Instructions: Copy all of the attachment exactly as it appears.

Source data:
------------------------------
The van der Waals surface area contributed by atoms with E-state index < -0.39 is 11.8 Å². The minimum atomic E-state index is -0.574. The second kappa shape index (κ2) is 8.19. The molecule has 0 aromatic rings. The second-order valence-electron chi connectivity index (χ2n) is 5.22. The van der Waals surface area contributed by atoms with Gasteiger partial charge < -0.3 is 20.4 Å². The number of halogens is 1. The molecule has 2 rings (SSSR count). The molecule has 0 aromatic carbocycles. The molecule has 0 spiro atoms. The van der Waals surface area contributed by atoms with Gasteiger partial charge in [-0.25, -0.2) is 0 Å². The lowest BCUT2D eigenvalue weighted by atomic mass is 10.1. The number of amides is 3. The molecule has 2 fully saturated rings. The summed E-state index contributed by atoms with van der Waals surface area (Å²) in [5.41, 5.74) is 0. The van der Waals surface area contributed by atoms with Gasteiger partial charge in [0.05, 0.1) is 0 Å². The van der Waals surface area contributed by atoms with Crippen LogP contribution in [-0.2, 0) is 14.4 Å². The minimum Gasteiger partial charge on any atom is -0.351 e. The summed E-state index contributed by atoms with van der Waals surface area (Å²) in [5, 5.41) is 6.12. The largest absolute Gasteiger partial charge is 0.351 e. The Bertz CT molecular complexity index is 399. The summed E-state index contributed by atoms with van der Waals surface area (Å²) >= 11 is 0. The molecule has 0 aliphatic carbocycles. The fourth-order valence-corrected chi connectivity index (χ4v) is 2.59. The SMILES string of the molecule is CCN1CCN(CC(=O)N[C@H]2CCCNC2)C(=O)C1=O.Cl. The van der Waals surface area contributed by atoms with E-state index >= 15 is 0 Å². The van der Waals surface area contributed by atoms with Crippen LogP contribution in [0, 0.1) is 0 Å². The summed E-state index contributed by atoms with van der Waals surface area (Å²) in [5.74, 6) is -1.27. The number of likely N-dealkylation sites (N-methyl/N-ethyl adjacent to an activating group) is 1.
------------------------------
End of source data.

The van der Waals surface area contributed by atoms with E-state index < -0.39 is 11.8 Å². The minimum atomic E-state index is -0.574. The second kappa shape index (κ2) is 8.19. The molecule has 0 aromatic rings. The second-order valence-electron chi connectivity index (χ2n) is 5.22. The van der Waals surface area contributed by atoms with Gasteiger partial charge < -0.3 is 20.4 Å². The number of halogens is 1. The molecule has 2 rings (SSSR count). The molecule has 0 aromatic carbocycles. The molecule has 0 spiro atoms. The van der Waals surface area contributed by atoms with Gasteiger partial charge in [-0.25, -0.2) is 0 Å². The lowest BCUT2D eigenvalue weighted by atomic mass is 10.1. The number of amides is 3. The molecule has 2 fully saturated rings. The summed E-state index contributed by atoms with van der Waals surface area (Å²) in [5.41, 5.74) is 0. The van der Waals surface area contributed by atoms with Gasteiger partial charge in [0.05, 0.1) is 0 Å². The van der Waals surface area contributed by atoms with Crippen LogP contribution in [-0.2, 0) is 14.4 Å². The minimum Gasteiger partial charge on any atom is -0.351 e. The summed E-state index contributed by atoms with van der Waals surface area (Å²) in [5, 5.41) is 6.12. The largest absolute Gasteiger partial charge is 0.351 e. The Bertz CT molecular complexity index is 399. The summed E-state index contributed by atoms with van der Waals surface area (Å²) >= 11 is 0. The molecule has 0 aliphatic carbocycles. The fourth-order valence-corrected chi connectivity index (χ4v) is 2.59. The SMILES string of the molecule is CCN1CCN(CC(=O)N[C@H]2CCCNC2)C(=O)C1=O.Cl. The van der Waals surface area contributed by atoms with E-state index >= 15 is 0 Å². The van der Waals surface area contributed by atoms with Crippen LogP contribution in [0, 0.1) is 0 Å². The summed E-state index contributed by atoms with van der Waals surface area (Å²) in [5.74, 6) is -1.27. The number of likely N-dealkylation sites (N-methyl/N-ethyl adjacent to an activating group) is 1.